02 July 2014

Leadership in Nutrition: Some New Findings

Leadership has been identified as a key factor in supporting action on nutrition in countries experiencing a high burden of childhood undernutrition, but there have been very few systematic studies of what supports or constrains leadership in nutrition.

A new IDS Working Paper by Nicholas Nisbett (I'm one of 3 co-authors) was just published on what supports or constrains effective leadership in nutrition.  It is based on a 4 country set of interviews under the Transform Nutrition Research programme. A summary of the 4  questions posed, the key findings and  the implications are listed below.

It is a study of individuals identified as influential within nutrition in Bangladesh, Ethiopia, Kenya and India (through a NetMap and follow up analysis) and it examines why particular individuals champion nutrition policy, and how they operate in the wider policy and political environments of their countries.

Based on analysis of 89 interviews, the paper considers how individual (adult development) capacities, knowledge and motivations, and wider political economy considerations structure the ability of these leaders to think and act.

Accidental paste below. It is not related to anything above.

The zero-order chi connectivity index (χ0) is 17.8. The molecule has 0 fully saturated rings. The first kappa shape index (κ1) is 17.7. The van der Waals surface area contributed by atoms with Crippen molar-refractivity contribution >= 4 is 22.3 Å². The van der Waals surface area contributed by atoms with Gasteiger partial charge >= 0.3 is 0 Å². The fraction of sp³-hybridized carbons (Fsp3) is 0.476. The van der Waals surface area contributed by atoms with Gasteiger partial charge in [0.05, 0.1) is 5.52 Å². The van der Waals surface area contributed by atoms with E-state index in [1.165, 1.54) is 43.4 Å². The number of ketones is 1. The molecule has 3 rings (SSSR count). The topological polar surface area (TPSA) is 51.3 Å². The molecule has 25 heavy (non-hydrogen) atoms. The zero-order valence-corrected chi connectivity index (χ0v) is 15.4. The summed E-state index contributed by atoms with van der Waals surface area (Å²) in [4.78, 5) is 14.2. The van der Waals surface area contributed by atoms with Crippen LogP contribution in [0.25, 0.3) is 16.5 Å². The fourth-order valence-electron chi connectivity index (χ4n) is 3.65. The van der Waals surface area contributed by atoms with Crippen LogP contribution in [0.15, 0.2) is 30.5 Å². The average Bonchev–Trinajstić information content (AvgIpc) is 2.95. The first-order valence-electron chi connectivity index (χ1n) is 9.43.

The paper argues that only by locating individuals within this wider political economy can we begin to appreciate the range of strategies and avenues for influence (or constraints to that influence) that individual leaders employ and face. We review the literature in this area and suggest a number of ways in which we may support, nurture and develop nutrition leadership in future. 

The bottom line is that leaders are important for reaching outside of the nutrition community to influence those with power, influence and resources. And while the fortuitous emergence of nutrition leaders is wonderful, we cannot wait for leaders to emerge randomly, we must nurture their emergence and development.  

More emphasis needs to be given to leadership development in nutrition--to help bridge sectors, disciplines and generations. Efforts to build leadership such as the UN’s REACH, the SUN movement and regional initiatives such as the African Nutrition Leadership Programme and Action Against Hunger’s support for Nutrition Champions in West Africa need to be supported and nurtured. 

     Summary of Study Findings

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